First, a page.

This past weekend I attended a mini film festival at my friend Graham Skipper’s abode. He showed numerous cult horror films. Many of which are deserving of a wider appreciation.
One of the films that Graham chose to show was Phantasm II. Previous to last weekend I was aware of the Phantasm franchise but had never delved too deeply into it. I’m not sure why. They always looked right up my alley, but circumstances never brought us together, I suppose.
You know how it is. You see a DVD box from across a crowded video rental store or a poster J-peg on a legal, or maybe not so legal, streaming site, and you say to yourself, “Self, I’m going to fucking watch that movie. That looks right up my alley.” But inevitable an avalanche of diversions, cult classics, and trips to the local comic book store eat up your time.
Needless to say, after the first few frames of Phantasm II, I was hooked. Phantasm is my new favorite horror franchise. From the atmosphere to the grit of the initial entry to the low budget charm of the later installments, Phantasm is the horror franchise that I’ve been waiting years to discover.
I also had the unique experience of watching the out of order, which made things extra creepy cause I didn’t really know what was happening at times. I consumed the Phantasm movies in this order:
I’m not sure why I didn’t go back and watch the initial entry that sparked the franchise first, before immediately going on to the third film, but I did. I couldn’t help myself. One of the most interesting parts of the Phantasm films are the endings. The films are structured more like old serials. They’re episodes in a television show. You just have to wait a decade in-between installments. It’s both maddening and exhilarating. The ending of part 3 is particularly wonderful.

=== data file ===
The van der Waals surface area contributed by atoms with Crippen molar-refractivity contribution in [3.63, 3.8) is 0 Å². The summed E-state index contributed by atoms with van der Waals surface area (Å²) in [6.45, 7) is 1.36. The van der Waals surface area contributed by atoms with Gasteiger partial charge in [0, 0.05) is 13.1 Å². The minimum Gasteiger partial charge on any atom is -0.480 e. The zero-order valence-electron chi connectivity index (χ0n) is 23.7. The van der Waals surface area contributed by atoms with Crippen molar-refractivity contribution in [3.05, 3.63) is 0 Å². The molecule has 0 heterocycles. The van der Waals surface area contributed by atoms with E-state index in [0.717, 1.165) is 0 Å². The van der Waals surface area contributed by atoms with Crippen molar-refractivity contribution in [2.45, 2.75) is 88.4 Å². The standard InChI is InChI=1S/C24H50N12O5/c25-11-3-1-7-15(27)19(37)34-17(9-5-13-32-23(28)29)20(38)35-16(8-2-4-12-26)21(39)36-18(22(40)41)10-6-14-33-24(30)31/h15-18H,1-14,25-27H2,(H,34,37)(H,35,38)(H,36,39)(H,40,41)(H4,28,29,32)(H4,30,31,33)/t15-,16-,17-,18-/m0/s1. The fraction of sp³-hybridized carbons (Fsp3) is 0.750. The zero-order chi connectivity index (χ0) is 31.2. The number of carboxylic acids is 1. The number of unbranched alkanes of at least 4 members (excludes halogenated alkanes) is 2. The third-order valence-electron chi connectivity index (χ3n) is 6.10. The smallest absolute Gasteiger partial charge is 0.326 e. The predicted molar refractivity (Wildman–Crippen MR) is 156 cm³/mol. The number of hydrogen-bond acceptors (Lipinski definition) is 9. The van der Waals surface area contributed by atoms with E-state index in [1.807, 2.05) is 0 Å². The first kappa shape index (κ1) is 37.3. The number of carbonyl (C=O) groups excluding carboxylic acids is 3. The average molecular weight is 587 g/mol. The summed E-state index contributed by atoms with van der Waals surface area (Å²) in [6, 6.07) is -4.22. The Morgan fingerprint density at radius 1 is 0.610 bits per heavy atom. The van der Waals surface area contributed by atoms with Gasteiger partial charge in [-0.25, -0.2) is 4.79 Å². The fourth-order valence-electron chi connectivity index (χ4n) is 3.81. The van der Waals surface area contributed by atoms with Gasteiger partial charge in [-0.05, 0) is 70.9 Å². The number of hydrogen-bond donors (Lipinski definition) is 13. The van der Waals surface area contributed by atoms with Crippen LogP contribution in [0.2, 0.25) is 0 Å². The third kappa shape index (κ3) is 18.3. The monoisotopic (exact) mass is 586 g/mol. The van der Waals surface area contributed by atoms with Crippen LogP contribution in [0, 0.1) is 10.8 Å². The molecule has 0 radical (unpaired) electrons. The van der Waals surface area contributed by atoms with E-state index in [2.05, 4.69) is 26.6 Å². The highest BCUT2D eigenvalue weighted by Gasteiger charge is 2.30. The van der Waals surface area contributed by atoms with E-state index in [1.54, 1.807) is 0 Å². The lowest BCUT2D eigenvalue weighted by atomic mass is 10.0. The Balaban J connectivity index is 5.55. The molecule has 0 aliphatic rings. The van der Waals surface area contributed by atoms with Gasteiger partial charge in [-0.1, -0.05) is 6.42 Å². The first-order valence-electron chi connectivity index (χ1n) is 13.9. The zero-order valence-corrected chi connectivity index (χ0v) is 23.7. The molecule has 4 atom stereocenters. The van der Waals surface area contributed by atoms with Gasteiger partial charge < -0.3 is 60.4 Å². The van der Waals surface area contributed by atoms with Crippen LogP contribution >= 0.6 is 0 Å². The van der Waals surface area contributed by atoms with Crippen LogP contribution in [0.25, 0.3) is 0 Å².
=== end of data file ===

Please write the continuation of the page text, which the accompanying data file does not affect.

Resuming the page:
The face of the franchise is Angus Scrimm aka The Tall Man and he is one of the most interesting performers I’ve seen in a long time. I know I’m about forty years late to the game but he really is delightful in the part of the unnamed inter-dimensional grave thief. There’s an understatedness to his at times campy delivery that I find mesmerizing. I realize that’s a contradiction, but it’s true. He straddles that line very well.
The real person to discuss when waxing romantic about the virtues of Phantasm is writer/director Don Coscarelli. The man’s imagination and storytelling prowess are on display at every turn. It’s quite inspiring.
The Phantasm series is the perfect example of a franchise that is both intellectually stimulating, visually exciting, and, at times, shit your pants scary. It’s the perfect cocktail of fun, scares, gore, and action.
The Phantasm series needs a new installment. It needs a fifth, and probably final, entry. I desperately want to see Reggie, Mike, Jody, and the Tall Man on screen one final time. Phantasm: OblIVion is great, I really love that movie, but it’s not how the franchise should go out. It’s been fifteen years since the last direct to video installment was released. The franchise has a rapid fan base and is in perfect position for a comeback.
I’ve been thinking about horror movies a lot lately. Slashers, in particular. I’m a huge slasher fan. Slasher film serve as a beautiful microcosm for the time they were made in. I would submit to you, that you can learn more about 1970’s suburban entitlement from Halloween than you can from a text book. I’d also offer that Hellraiser has a hell of a lot to say about how people in the 80’s viewed sex. The same can be said for almost any slasher film. When a horror film works, it’s because it’s scary. That seems a trifle self-evident, but it runs deeper than things that go bump in the night. What scares us is a direct conduit for how we’re doing as a society. Horror film are, in a way, a cultural thermometer.